Research Update: Transurethral lithotripsy in dogs: A minimally invasive option for urolith removal?


Urolithiasis commonly affects dogs and can cause dysuria, stranguria, hematuria, pyuria, and an obstructive uropathy.

Urolithiasis commonly affects dogs and can cause dysuria, stranguria, hematuria, pyuria, and an obstructive uropathy. While surgical removal of uroliths has been traditionally performed in animals, laser lithotripsy is more frequently used in people because of reduced morbidity and complications.

In this retrospective case series of 73 dogs (45 males, 28 females) treated at two veterinary teaching hospitals, the use and outcome of transurethral cystoscope-guided laser lithotripsy for fragmentation of cystic and urethral uroliths were described. The dogs' median weight was 19.6 lb (8.9 kg) in females and 22.2 lb (10.1 kg) in males. Male dogs weighing < 11 lb (5 kg) were excluded from the study because of the inability for retrograde passage of a 2.7-mm-diameter ureteroscope.

Laser lithotripsy resulted in complete fragmentation of all uroliths in all female dogs and in 86.7% of the male dogs. In the remaining male dogs, a cystotomy was required to remove the uroliths. Dogs with urethroliths had a median procedure time of 70 minutes, while dogs with cystic uroliths had a median procedure time of 105 minutes. Dogs with both cystic and urethral uroliths had a median procedure time of 153 minutes.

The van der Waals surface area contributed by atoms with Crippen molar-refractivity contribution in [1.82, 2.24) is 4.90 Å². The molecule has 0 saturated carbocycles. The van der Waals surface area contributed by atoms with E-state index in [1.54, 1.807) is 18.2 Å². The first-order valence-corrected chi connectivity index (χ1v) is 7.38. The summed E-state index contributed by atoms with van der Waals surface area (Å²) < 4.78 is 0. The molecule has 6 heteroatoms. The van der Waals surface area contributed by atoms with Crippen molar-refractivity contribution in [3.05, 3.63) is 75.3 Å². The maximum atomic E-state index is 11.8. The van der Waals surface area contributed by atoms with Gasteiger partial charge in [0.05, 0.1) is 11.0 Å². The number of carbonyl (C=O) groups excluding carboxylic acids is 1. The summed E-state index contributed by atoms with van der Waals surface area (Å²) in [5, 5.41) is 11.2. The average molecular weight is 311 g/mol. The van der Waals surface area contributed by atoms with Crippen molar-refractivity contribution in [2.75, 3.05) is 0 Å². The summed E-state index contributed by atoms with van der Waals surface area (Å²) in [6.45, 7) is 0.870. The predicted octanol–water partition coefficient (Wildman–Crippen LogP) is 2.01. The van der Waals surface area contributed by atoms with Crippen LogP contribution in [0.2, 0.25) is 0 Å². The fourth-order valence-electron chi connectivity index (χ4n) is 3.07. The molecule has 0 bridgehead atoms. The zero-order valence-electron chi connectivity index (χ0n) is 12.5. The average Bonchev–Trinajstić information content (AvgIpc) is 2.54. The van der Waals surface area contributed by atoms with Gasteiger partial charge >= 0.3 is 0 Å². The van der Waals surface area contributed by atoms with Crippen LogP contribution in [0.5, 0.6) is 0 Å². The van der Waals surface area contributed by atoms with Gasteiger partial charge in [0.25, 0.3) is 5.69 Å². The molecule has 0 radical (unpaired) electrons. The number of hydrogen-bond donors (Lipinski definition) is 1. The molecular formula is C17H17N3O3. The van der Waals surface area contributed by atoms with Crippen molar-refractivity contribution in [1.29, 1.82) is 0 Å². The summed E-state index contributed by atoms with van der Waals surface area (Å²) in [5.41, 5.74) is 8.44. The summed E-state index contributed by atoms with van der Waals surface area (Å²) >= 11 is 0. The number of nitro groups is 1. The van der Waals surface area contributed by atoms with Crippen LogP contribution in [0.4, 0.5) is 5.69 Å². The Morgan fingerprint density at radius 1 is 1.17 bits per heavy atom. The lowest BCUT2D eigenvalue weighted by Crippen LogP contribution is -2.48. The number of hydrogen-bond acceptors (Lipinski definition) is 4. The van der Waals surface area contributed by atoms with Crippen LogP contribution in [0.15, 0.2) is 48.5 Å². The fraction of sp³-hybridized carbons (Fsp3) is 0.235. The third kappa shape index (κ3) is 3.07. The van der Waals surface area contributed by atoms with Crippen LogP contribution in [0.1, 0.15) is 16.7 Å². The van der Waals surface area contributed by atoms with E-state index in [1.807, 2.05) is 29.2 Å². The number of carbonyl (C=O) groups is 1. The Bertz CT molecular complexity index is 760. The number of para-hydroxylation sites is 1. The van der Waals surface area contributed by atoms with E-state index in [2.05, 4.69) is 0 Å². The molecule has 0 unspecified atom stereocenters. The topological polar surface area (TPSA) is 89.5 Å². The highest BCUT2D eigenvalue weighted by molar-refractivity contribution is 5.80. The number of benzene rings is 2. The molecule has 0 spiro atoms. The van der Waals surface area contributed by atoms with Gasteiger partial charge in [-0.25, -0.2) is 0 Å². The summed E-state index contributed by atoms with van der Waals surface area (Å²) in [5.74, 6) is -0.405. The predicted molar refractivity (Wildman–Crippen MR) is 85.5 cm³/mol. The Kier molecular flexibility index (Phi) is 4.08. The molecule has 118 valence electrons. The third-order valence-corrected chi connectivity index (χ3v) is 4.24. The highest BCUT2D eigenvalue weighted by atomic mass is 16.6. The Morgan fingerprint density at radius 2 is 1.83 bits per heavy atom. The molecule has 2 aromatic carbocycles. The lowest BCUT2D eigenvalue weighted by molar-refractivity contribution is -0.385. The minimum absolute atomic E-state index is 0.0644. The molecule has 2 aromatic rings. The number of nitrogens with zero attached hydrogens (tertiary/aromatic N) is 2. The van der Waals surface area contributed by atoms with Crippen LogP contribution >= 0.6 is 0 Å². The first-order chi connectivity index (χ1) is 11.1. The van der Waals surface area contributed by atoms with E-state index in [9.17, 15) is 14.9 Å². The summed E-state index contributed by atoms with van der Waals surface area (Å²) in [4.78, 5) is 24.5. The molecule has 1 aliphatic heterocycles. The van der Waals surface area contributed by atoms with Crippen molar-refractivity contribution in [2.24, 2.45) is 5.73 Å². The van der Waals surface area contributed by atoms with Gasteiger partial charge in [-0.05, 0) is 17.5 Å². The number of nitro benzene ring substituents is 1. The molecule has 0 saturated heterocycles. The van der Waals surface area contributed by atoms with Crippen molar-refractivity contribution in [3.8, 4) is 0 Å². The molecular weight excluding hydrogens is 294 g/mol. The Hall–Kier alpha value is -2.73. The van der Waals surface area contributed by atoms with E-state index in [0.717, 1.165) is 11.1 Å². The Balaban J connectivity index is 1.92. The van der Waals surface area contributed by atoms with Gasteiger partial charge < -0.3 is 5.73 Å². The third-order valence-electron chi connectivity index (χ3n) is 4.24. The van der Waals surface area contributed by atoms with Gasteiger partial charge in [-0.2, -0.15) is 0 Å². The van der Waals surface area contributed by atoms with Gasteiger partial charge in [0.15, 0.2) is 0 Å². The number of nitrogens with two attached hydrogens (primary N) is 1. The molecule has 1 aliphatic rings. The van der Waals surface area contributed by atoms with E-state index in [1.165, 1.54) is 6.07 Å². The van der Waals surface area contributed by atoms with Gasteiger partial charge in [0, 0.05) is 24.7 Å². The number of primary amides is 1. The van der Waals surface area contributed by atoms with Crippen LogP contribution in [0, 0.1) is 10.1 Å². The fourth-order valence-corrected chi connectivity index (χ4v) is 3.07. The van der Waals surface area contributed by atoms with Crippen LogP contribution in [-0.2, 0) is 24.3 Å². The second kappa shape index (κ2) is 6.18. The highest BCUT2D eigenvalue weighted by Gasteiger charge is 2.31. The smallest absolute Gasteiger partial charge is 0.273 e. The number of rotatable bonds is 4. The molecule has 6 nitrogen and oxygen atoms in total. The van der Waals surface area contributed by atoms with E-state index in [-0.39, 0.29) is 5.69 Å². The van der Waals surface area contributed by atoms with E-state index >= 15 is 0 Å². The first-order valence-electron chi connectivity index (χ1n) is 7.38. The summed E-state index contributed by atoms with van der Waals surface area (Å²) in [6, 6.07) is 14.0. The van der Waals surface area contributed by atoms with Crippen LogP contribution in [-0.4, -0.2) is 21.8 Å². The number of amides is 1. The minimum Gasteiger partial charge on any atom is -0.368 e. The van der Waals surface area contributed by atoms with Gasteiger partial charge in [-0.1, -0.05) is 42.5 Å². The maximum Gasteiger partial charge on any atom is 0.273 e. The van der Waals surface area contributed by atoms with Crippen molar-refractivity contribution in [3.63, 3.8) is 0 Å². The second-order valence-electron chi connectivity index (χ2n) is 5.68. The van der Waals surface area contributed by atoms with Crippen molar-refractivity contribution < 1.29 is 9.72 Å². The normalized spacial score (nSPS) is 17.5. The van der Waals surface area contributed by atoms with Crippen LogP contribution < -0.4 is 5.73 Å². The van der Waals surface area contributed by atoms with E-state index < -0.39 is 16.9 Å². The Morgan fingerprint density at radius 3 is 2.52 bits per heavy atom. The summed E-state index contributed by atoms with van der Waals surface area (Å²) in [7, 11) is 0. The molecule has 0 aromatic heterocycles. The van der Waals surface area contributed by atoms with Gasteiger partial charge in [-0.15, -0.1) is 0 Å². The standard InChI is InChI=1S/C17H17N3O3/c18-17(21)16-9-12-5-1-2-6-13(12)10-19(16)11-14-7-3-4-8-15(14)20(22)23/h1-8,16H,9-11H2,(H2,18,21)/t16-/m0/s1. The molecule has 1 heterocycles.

Complications of lithotripsy occurred in nearly 18% of female dogs and about 13% of male dogs. The most common (five dogs) complication was urethral swelling, which occurred during or within 24 hours of the procedure and required urinary catheterization. The authors concluded that laser lithotripsy was a safe, successful, and minimally invasive procedure for treating canine uroliths.


In dogs, cystic and urethral stones have most often been removed by cystotomy and normograde and retrograde flushing of the urethra. The results of this study highlight the advantages (e.g. short procedure time, minimal complications, successful stone fragmentation) of a minimally invasive approach in a university teaching hospital setting. While probably not feasible for general practitioners, the technique should be considered on a referral basis for animals in poor health that are at risk for a prolonged anesthetic time or open abdominal or urethral surgical approach, that have undergone multiple surgeries, or that may have urogenital tract neoplasia. It will be interesting to note if the duration of the procedure and complication rate can be further reduced as more technical experience is gained.

Adams LA, Berent AC, Moore GE, et al. Use of laser lithotripsy for fragmentation of uroliths in dogs: 73 cases (2005-2006). J Am Vet Med Assoc 2008;232(11):1680-1687.

The information in "Research Updates" was provided by Veterinary Medicine Editorial Advisory Board member Joseph Harari, MS, DVM, DACVS, Veterinary Surgical Specialists, 21 E. Mission Ave., Spokane, WA 99202.

Joseph Harari, MS, DVM, DACVS

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